with the box opened, you are shown that this product is protected quite well, with an inner flap underneath the lid, along with the plug itself tightly ensconced in an inner tray to avoid external impacts to the box and movement in transit. The inside of the box also includes a few more points to let you get to know its capabilities, and finally, the first of three copies of the all important HomeKit code – in this case, the newer QR-based code. Along with the plug is a small latex bag containing a simple, if rather complete, instruction manual (containing the second instance of the HomeKit code) and a satisfaction card in case of any issues you want to bring to the company’s attention. Customer satisfaction is key to Vocolinc, at least compared to some companies I won’t mention.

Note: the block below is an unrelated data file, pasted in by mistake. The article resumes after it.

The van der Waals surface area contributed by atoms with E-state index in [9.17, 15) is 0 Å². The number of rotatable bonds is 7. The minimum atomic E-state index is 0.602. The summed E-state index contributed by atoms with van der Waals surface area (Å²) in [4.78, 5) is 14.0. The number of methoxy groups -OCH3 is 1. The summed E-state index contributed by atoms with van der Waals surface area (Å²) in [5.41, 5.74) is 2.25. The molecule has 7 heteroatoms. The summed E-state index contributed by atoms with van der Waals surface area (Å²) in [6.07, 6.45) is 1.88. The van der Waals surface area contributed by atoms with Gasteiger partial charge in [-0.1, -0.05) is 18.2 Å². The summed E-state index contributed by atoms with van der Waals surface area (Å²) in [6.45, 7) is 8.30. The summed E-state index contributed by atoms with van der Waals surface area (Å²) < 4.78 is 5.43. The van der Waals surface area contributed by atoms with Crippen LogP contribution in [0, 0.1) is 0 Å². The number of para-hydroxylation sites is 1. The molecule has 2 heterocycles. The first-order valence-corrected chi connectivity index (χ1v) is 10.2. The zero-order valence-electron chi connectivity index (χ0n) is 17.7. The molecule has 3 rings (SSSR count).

So the plug itself is fairly unremarkable, with the standard North American 3-pin plug on the back, and the socket on the front, along with a green LED to show whether there’s power going to it. A medium-sized physical button to turn the device on or off manually, and the third of three instances of the HomeKit Code printed on the side. The additional feature of this smart plug, whilst not unique but certainly welcome, is the built-in Night Light LED that encircles (or maybe ‘ensquares’ in this case?) the front of the socket. This appears as a separate tile in the Home app, with which the brightness can be adjusted. This is basically the same as the Koogeek P2 smart plug (which we’ll talk about later), being that the night-light is only white, as opposed to the iDevices Switch, which has a night-light capable of millions of colours. With this additional night-light, you essentially get two devices appear in the Home app; one for the power plug and one for the night-light.